shelter concept

This artist’s sketch represents the new Gila County Animal Care & Control facility to be built at the fairgrounds in Globe.

Over the past year, John Castaneda and his compassionate staff at Gila County Animal Care & Control returned 306 lost animals to anxious owners frantic about their wayward pets. Creative Facebook posts by Felicia Ihrig helped place another 125 stray and unclaimed dogs in loving new homes and partnering with the Arizona Animal Welfare League in Phoenix to place another 325 animals. The Animal Care & Control team also fielded thousands of phone calls and emails, assisting walk-in customers with dog licenses and tags — and responding to animal-related calls ranging from a lost cockatoo to a pet tortoise; helped resolve neighborhood barking dog disputes — and investigated 185 reports of animal cruelty and neglect.

They accomplished all this from cramped quarters — a hard-to-find cinderblock building located behind the City of Globe cemetery, that was built in 1971.

Today brings a chance to applaud one truly bright spot of news for 2020: the Gila County Board of Supervisors and guests break ground at 1 p.m., Tuesday, Sept. 1 on a years-overdue construction of a new animal shelter and adoption facility to be built near the County Fairgrounds. See photos of the event, and adoptable dogs, too, at

When complete, Gila County’s new animal shelter will include 27 separate kennels for dogs, plus a grooming room where volunteers can bathe, comb and beautify hopeful hounds eager for adoption. The current building only has room for kennels and storage — grooming has often come from generous souls such as Charlene Giles, who donates doggie makeovers at her Tailwaggers grooming business in Globe. Onsite bathing and grooming are just one amenity; another nice touch designed into the new shelter is a “get acquainted room” where adopters can meet their prospective new family member. Once they meet-and-greet the pet, they can proceed to a leashed walk outdoors, with an adjacent fenced yard where they can walk together and spend some time to help ensure a good match. The fenced yard expands opportunities for volunteers, too — people willing to help socialize shelter pets can chaperon them for outdoor play and exercise.

There’s space for cats, too: 10 cages allowing cats to be housed separately when needed, plus a “Community Cats” room and even a “Catio,” along with meet-and-greet rooms similar to the space on the opposite side of the facility designed for dogs.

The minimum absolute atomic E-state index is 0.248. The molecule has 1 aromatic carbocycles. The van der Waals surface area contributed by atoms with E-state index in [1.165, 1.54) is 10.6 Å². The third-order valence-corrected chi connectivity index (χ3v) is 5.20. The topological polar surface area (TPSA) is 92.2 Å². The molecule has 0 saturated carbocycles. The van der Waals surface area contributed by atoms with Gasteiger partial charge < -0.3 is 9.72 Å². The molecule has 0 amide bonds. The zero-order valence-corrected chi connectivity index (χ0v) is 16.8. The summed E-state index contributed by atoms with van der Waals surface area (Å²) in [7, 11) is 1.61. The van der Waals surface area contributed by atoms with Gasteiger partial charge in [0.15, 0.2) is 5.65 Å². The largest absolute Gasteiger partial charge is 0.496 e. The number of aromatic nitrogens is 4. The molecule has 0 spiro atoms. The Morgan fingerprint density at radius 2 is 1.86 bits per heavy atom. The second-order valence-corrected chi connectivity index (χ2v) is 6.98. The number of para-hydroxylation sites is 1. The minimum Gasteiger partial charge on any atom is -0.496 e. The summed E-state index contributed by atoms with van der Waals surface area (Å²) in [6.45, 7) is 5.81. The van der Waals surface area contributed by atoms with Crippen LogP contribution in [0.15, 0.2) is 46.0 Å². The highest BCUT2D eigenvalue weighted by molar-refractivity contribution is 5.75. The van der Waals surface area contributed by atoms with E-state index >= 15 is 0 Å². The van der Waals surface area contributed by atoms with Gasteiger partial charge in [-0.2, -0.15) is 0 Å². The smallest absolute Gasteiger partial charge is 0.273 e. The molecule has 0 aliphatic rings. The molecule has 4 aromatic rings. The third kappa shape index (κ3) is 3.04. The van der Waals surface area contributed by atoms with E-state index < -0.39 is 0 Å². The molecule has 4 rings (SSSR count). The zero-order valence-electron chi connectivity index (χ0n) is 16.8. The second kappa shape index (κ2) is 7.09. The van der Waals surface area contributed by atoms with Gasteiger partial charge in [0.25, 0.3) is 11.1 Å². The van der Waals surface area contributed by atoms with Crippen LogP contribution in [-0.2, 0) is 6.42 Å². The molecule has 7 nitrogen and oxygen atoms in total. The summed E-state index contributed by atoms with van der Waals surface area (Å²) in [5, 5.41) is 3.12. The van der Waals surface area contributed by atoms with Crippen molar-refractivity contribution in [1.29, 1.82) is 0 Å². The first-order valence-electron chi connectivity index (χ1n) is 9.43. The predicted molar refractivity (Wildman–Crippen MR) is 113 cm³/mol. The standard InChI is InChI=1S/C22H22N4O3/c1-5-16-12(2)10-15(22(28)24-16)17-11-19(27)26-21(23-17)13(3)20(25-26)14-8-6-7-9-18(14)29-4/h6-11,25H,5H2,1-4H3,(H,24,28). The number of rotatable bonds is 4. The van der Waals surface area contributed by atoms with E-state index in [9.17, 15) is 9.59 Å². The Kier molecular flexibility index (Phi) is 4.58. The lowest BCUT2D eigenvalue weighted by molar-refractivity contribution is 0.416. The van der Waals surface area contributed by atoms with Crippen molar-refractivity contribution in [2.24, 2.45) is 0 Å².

Professional shelter touches include industrial grade HVAC to keep animals cool and safe during 100-degree summer heat waves such as the area experienced recently, pressure-washer for hygienic and sanitary floors and surfaces, surgical space, and separate quarantine areas to monitor animals that were possibly exposed to rabies or other infections.

Gila County’s project design team did their homework, reviewing nearly a dozen animal shelters from comparable communities across America, ranging from a 16,000 square foot facility in California to a 54,000 square foot shelter in Spokane, Wash., checking the specifications of nearly a dozen from Florida, Ohio, North Carolina and Michigan, with construction costs ranging from $343 per square foot to $840.

Thorough planning and design went into this important project. The groundbreaking was also an opportunity to recognize Loven Contracting, the Architecture Company, and Shelter Planners of America for collaborating on a design that does more than simply shelter frightened and lost dogs and cats, it’s designed to meet the county’s growing communities for decades to come and to give some overdue space, comfort and inspiration to John Castaneda and his Animal Care & Control staff, who display so much heart with the compassion they show to these animals, and pet owners, across Gila County each and every day.

Construction starts this month, with project completion expected in June of 2021.

Meanwhile, adoptable dogs at the shelter this week include Wonka, a handsome young male mastiff mix; also, a colorful five-month-old shepherd/hound pup. See photos of these two and others at (check out the three-year-old Queensland Heeler, with a striking salt-and-pepper slate-gray coat) or call during daytime weekday business hours, 928-425-5882.

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